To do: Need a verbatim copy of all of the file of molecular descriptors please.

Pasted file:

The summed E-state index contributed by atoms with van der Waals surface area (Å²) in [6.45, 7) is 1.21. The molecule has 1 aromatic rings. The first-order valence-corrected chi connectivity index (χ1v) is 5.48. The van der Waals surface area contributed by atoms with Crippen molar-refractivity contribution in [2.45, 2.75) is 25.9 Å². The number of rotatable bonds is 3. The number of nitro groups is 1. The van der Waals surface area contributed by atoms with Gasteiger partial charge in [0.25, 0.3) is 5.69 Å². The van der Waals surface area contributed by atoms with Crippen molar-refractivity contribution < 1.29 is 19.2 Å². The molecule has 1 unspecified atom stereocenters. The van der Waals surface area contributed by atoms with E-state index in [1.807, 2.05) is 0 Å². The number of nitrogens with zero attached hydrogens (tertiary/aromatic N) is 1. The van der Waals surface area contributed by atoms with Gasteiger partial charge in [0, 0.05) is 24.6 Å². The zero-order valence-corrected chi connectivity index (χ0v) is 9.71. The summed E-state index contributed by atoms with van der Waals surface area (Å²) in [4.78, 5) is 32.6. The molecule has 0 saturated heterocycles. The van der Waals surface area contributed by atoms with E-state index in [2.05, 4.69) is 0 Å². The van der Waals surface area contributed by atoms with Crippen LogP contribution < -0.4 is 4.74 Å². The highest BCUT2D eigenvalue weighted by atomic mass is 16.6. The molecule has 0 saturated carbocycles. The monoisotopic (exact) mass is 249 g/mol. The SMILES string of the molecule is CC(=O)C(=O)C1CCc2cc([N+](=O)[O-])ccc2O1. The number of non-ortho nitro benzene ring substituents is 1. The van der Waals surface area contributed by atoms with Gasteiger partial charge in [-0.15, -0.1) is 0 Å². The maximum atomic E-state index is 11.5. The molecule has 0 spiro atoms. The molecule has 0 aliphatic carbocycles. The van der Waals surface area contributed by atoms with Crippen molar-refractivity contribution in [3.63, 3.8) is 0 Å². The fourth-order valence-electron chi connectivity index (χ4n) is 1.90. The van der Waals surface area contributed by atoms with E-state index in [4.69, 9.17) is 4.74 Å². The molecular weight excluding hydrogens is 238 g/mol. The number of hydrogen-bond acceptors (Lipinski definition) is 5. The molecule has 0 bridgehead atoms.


The summed E-state index contributed by atoms with van der Waals surface area (Å²) in [6.45, 7) is 1.21. The molecule has 1 aromatic rings. The first-order valence-corrected chi connectivity index (χ1v) is 5.48. The van der Waals surface area contributed by atoms with Crippen molar-refractivity contribution in [2.45, 2.75) is 25.9 Å². The number of rotatable bonds is 3. The number of nitro groups is 1. The van der Waals surface area contributed by atoms with Gasteiger partial charge in [0.25, 0.3) is 5.69 Å². The van der Waals surface area contributed by atoms with Crippen molar-refractivity contribution < 1.29 is 19.2 Å². The molecule has 1 unspecified atom stereocenters. The van der Waals surface area contributed by atoms with E-state index in [1.807, 2.05) is 0 Å². The number of nitrogens with zero attached hydrogens (tertiary/aromatic N) is 1. The van der Waals surface area contributed by atoms with Gasteiger partial charge in [0, 0.05) is 24.6 Å². The zero-order valence-corrected chi connectivity index (χ0v) is 9.71. The summed E-state index contributed by atoms with van der Waals surface area (Å²) in [4.78, 5) is 32.6. The molecule has 0 saturated heterocycles. The van der Waals surface area contributed by atoms with E-state index in [2.05, 4.69) is 0 Å². The van der Waals surface area contributed by atoms with Crippen LogP contribution < -0.4 is 4.74 Å². The highest BCUT2D eigenvalue weighted by atomic mass is 16.6. The molecule has 0 saturated carbocycles. The monoisotopic (exact) mass is 249 g/mol. The SMILES string of the molecule is CC(=O)C(=O)C1CCc2cc([N+](=O)[O-])ccc2O1. The number of non-ortho nitro benzene ring substituents is 1. The van der Waals surface area contributed by atoms with Gasteiger partial charge in [-0.15, -0.1) is 0 Å². The maximum atomic E-state index is 11.5. The molecule has 0 spiro atoms. The molecule has 0 aliphatic carbocycles. The van der Waals surface area contributed by atoms with Crippen molar-refractivity contribution in [3.63, 3.8) is 0 Å². The fourth-order valence-electron chi connectivity index (χ4n) is 1.90. The van der Waals surface area contributed by atoms with E-state index in [4.69, 9.17) is 4.74 Å². The molecular weight excluding hydrogens is 238 g/mol. The number of hydrogen-bond acceptors (Lipinski definition) is 5. The molecule has 0 bridgehead atoms.